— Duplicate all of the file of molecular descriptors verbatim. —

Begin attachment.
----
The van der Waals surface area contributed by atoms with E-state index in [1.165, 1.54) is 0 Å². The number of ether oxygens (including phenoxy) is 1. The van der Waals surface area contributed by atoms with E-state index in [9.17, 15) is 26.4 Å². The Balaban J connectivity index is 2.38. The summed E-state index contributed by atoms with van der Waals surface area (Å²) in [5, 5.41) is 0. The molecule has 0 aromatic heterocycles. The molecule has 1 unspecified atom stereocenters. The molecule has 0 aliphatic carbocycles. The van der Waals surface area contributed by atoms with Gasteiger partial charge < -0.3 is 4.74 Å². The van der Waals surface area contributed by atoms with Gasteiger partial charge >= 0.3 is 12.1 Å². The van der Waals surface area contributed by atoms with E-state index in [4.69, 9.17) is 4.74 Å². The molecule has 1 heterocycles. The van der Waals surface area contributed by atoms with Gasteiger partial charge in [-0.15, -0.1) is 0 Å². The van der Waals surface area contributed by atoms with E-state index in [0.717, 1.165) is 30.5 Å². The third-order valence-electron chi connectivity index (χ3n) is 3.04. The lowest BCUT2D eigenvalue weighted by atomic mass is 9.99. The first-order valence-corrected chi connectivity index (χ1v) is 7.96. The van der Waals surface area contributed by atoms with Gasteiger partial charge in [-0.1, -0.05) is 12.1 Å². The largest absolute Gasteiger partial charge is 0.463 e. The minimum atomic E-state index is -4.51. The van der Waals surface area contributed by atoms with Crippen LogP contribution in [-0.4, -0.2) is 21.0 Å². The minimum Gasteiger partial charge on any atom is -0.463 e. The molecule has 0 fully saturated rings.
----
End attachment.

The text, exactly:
The van der Waals surface area contributed by atoms with E-state index in [1.165, 1.54) is 0 Å². The number of ether oxygens (including phenoxy) is 1. The van der Waals surface area contributed by atoms with E-state index in [9.17, 15) is 26.4 Å². The Balaban J connectivity index is 2.38. The summed E-state index contributed by atoms with van der Waals surface area (Å²) in [5, 5.41) is 0. The molecule has 0 aromatic heterocycles. The molecule has 1 unspecified atom stereocenters. The molecule has 0 aliphatic carbocycles. The van der Waals surface area contributed by atoms with Gasteiger partial charge < -0.3 is 4.74 Å². The van der Waals surface area contributed by atoms with Gasteiger partial charge >= 0.3 is 12.1 Å². The van der Waals surface area contributed by atoms with E-state index in [4.69, 9.17) is 4.74 Å². The molecule has 1 heterocycles. The van der Waals surface area contributed by atoms with Gasteiger partial charge in [-0.15, -0.1) is 0 Å². The van der Waals surface area contributed by atoms with E-state index in [0.717, 1.165) is 30.5 Å². The third-order valence-electron chi connectivity index (χ3n) is 3.04. The lowest BCUT2D eigenvalue weighted by atomic mass is 9.99. The first-order valence-corrected chi connectivity index (χ1v) is 7.96. The van der Waals surface area contributed by atoms with Gasteiger partial charge in [-0.1, -0.05) is 12.1 Å². The largest absolute Gasteiger partial charge is 0.463 e. The minimum atomic E-state index is -4.51. The van der Waals surface area contributed by atoms with Crippen LogP contribution in [-0.4, -0.2) is 21.0 Å². The minimum Gasteiger partial charge on any atom is -0.463 e. The molecule has 0 fully saturated rings.